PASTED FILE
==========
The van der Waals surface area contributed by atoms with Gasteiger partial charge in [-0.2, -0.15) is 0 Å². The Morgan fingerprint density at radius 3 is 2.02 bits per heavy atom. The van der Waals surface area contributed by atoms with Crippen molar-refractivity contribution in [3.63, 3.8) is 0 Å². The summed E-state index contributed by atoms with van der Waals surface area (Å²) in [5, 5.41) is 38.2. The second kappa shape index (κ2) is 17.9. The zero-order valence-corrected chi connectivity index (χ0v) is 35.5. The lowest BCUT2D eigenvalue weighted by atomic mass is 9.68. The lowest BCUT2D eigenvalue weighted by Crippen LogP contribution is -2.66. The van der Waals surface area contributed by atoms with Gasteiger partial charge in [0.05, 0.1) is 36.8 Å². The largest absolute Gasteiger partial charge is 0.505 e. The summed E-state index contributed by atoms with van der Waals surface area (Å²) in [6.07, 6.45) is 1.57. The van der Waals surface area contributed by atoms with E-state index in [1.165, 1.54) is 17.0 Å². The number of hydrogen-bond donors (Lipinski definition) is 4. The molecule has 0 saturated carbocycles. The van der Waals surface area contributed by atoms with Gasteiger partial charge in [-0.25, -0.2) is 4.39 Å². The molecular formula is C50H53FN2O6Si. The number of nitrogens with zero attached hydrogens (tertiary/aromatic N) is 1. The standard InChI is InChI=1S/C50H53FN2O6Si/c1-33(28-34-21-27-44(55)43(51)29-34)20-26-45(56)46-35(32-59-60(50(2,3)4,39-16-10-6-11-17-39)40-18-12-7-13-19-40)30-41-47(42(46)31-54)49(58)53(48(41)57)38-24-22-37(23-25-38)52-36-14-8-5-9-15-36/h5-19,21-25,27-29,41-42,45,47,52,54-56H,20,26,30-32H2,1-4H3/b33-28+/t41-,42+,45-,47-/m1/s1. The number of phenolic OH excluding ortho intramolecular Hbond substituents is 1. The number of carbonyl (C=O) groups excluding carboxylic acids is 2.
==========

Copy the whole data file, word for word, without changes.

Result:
The van der Waals surface area contributed by atoms with Gasteiger partial charge in [-0.2, -0.15) is 0 Å². The Morgan fingerprint density at radius 3 is 2.02 bits per heavy atom. The van der Waals surface area contributed by atoms with Crippen molar-refractivity contribution in [3.63, 3.8) is 0 Å². The summed E-state index contributed by atoms with van der Waals surface area (Å²) in [5, 5.41) is 38.2. The second kappa shape index (κ2) is 17.9. The zero-order valence-corrected chi connectivity index (χ0v) is 35.5. The lowest BCUT2D eigenvalue weighted by atomic mass is 9.68. The lowest BCUT2D eigenvalue weighted by Crippen LogP contribution is -2.66. The van der Waals surface area contributed by atoms with Gasteiger partial charge in [0.05, 0.1) is 36.8 Å². The largest absolute Gasteiger partial charge is 0.505 e. The summed E-state index contributed by atoms with van der Waals surface area (Å²) in [6.07, 6.45) is 1.57. The van der Waals surface area contributed by atoms with E-state index in [1.165, 1.54) is 17.0 Å². The number of hydrogen-bond donors (Lipinski definition) is 4. The molecule has 0 saturated carbocycles. The van der Waals surface area contributed by atoms with Gasteiger partial charge in [-0.25, -0.2) is 4.39 Å². The molecular formula is C50H53FN2O6Si. The number of nitrogens with zero attached hydrogens (tertiary/aromatic N) is 1. The standard InChI is InChI=1S/C50H53FN2O6Si/c1-33(28-34-21-27-44(55)43(51)29-34)20-26-45(56)46-35(32-59-60(50(2,3)4,39-16-10-6-11-17-39)40-18-12-7-13-19-40)30-41-47(42(46)31-54)49(58)53(48(41)57)38-24-22-37(23-25-38)52-36-14-8-5-9-15-36/h5-19,21-25,27-29,41-42,45,47,52,54-56H,20,26,30-32H2,1-4H3/b33-28+/t41-,42+,45-,47-/m1/s1. The number of phenolic OH excluding ortho intramolecular Hbond substituents is 1. The number of carbonyl (C=O) groups excluding carboxylic acids is 2.